Opioid Opt-Out plan would give patients choices, control
The House Health Policy Committee today approved state Rep. Pamela Hornberger’s plan to ensure health care providers offer patients an opportunity to avoid being offered, prescribed or administered opioids.
Hornberger’s measure is part of a bipartisan package of bills designed to further combat Michigan’s growing opioid epidemic.
“Legislators on both sides of the aisle agree that this is good policy,” Hornberger said. “To combat Michigan’s opioid crisis, we must ensure patients are given the opportunity to opt-out of opioid use and informed of alternative options for pain management.”
House Bills 5261-5264 require health care providers and insurers to make non-opioid directive forms available upon plan enrollment. Non-opioid forms not only allow patients to make their own medical decisions, but also bring patient awareness to alternative options to prevent initial exposure to opioids.
“Over-prescription of opioids from health care providers is the root cause of addiction,” Hornberger said. “This change could protect countless patients from the risk of lifelong addiction to opioid painkillers.”
Earlier this year, Hornberger voted for continued funding for the state’s opioid epidemic response in the budget year that began on Oct. 1. In the 2020 budget year, she also voted to prioritize $30 million for unmet opioid substance abuse treatment and prevention needs.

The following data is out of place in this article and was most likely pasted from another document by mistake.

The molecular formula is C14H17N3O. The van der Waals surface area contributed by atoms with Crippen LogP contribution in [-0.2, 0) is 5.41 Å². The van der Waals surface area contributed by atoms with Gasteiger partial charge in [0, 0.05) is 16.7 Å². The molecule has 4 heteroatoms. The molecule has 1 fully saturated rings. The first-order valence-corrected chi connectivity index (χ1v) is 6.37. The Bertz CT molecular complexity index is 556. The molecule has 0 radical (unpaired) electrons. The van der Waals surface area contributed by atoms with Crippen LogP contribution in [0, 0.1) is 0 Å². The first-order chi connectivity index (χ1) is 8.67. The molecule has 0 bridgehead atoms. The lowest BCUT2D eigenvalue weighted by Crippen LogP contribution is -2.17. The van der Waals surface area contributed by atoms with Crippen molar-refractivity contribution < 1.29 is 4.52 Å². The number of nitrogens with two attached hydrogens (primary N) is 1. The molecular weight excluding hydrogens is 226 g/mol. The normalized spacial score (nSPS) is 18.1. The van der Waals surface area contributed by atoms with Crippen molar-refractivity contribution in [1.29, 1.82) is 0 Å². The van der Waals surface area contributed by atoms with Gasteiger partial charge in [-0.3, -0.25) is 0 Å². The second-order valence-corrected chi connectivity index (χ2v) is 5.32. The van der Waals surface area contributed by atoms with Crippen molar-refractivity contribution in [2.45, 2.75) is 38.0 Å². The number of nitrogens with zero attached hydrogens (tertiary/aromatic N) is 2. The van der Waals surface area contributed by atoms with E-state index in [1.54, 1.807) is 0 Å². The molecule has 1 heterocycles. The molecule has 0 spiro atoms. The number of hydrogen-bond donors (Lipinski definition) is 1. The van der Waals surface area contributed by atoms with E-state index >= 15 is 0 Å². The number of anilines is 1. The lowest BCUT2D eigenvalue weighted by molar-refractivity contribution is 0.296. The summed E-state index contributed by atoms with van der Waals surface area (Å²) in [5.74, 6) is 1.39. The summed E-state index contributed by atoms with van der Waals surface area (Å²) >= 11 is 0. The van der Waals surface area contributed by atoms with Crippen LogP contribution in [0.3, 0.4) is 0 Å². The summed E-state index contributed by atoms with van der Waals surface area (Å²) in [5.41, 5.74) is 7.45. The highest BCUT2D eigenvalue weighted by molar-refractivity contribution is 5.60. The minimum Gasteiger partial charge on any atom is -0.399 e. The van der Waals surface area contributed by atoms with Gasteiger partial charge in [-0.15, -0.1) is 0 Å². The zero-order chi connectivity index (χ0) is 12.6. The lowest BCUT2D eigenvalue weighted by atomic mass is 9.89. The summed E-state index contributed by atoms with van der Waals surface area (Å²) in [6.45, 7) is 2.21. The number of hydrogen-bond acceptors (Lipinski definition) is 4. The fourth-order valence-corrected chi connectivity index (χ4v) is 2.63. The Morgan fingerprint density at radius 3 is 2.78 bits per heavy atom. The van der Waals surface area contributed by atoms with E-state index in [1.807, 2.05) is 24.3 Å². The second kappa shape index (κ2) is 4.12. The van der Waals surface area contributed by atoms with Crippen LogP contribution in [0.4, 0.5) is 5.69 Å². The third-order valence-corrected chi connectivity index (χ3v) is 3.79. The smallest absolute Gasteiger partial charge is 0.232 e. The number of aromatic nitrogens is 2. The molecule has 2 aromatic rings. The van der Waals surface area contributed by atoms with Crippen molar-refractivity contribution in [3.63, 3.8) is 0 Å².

The Opioid Opt-Out plan now moves to be considered by the full House.
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Rep. Pamela Hornberger joined the Michigan House on Tuesday in approving plans to expand the state’s capacity to provide early treatment for COVID-19 patients and address a critical shortage of health care workers, along with several other important initiatives closing the books on the state’s most recently completed fiscal year.
State Rep. Pamela Hornberger’s plan to recognize and re-open the Lewis College of Business, Michigan’s first and only Historically Black College and University (HBCU), has advanced to the governor’s desk.